Battery cell roadmaps foresee that cells of 1000Wh/L should become available in 2030 through the event of solid-state lithium metal batteries (see below). However, we do not necessarily have to wait 10 years to reach the 700km range target. Another way to get there is through energy gain in the battery pack or module itself. Next to the many individual cells in large packs, the car battery module contains electronics and sensors to make them safe and to manage the battery usage. For example, to ensure a long (enough) lifetime, the battery management system or BMS will only use part of the energy density of the cells in order to avoid damage to the cell chemistry by e.g. local overcharging or over-discharging. Thus, the available energy for driving might be only 60-80% of what you carry with you, depending on the type of electric car. This is known as oversizing of the battery. New innovations in so-called smart cells could improve the energy management of the battery and thus increase the range of EV in this way. These new smart cells will have micro-sensors built inside the cell to better monitor their state of charge and state of health. At EnergyVille, we are developing smart battery cells with multi-array sensors and integrated electronics for communication with the BMS. The first prototype demonstrations can be expected in the coming years.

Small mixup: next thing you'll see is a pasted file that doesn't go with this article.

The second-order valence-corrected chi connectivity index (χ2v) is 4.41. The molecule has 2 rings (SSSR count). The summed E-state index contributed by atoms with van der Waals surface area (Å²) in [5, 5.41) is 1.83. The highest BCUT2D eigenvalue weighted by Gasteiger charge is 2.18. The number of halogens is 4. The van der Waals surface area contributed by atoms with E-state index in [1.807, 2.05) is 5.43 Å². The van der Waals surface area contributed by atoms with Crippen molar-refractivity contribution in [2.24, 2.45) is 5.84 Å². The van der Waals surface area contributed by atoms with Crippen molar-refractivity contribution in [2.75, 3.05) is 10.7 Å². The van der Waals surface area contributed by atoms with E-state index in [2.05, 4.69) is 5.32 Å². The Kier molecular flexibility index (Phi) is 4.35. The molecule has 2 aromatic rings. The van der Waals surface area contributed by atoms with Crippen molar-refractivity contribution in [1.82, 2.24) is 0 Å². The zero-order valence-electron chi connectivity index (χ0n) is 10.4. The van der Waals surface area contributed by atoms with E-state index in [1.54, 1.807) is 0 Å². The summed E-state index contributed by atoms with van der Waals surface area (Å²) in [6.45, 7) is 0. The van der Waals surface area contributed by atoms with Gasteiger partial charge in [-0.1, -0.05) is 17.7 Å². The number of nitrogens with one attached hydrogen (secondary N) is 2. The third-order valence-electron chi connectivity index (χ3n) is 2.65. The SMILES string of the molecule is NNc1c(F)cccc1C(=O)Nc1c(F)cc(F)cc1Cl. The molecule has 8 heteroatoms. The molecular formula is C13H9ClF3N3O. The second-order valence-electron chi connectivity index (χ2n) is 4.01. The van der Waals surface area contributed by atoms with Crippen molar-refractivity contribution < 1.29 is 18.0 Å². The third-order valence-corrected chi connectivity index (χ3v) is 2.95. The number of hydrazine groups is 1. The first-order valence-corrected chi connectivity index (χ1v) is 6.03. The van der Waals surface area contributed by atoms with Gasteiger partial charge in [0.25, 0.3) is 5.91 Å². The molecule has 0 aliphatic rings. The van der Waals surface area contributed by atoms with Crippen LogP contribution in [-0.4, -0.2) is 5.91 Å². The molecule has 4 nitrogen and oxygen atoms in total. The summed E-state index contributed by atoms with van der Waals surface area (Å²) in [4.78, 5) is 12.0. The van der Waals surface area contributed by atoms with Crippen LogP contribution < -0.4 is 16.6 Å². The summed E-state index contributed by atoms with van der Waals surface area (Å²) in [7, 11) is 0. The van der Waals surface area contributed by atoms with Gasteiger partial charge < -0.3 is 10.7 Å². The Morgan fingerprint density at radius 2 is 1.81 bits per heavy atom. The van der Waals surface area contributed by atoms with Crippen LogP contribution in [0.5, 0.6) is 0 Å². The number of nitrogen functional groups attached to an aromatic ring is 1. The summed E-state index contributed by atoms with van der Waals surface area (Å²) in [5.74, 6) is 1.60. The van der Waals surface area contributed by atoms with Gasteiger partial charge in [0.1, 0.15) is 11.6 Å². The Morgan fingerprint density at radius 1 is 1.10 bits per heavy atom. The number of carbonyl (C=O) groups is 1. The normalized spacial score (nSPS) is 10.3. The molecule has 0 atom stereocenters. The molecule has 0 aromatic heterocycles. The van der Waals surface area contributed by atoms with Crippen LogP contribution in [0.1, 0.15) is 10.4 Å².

Another example are solid-state batteries. The first electric cars with this new technology are expected to come out in the middle of the 2020’s. Toyota has announced a prototype to be presented at this year’s Olympic games in Tokyo. These first generation of solid-state LiB cells will actually not have any larger energy density than their counterparts with a liquid electrolyte. Indeed, the solid-state LiB will initially contain similar types of active electrode materials, and thus have similar energy inside the cell. So, what’s the point, you may ask? Well, the solid-state battery allows for different, more compact arrangements in the battery pack. Solid-state cells can be built also in bipolar arrangements providing higher voltage already at the cell level. This simplifies the connecting of the cells and creates more space in the battery pack for more cells. Solid-state LiB will also be more intrinsically safe, meaning less safety monitoring electronics are needed in the periphery of the battery module. Finally, the solid-state battery may have a larger voltage window than the wet LiB, which means that the risk of damaging the cell during charge and discharge is reduced and a larger part of the cell energy becomes available for use. All these effects added together means that the available energy of the battery pack will be larger for solid-state cells, even with the energy density of first generation being the same or even slightly less than for the wet LiB cell.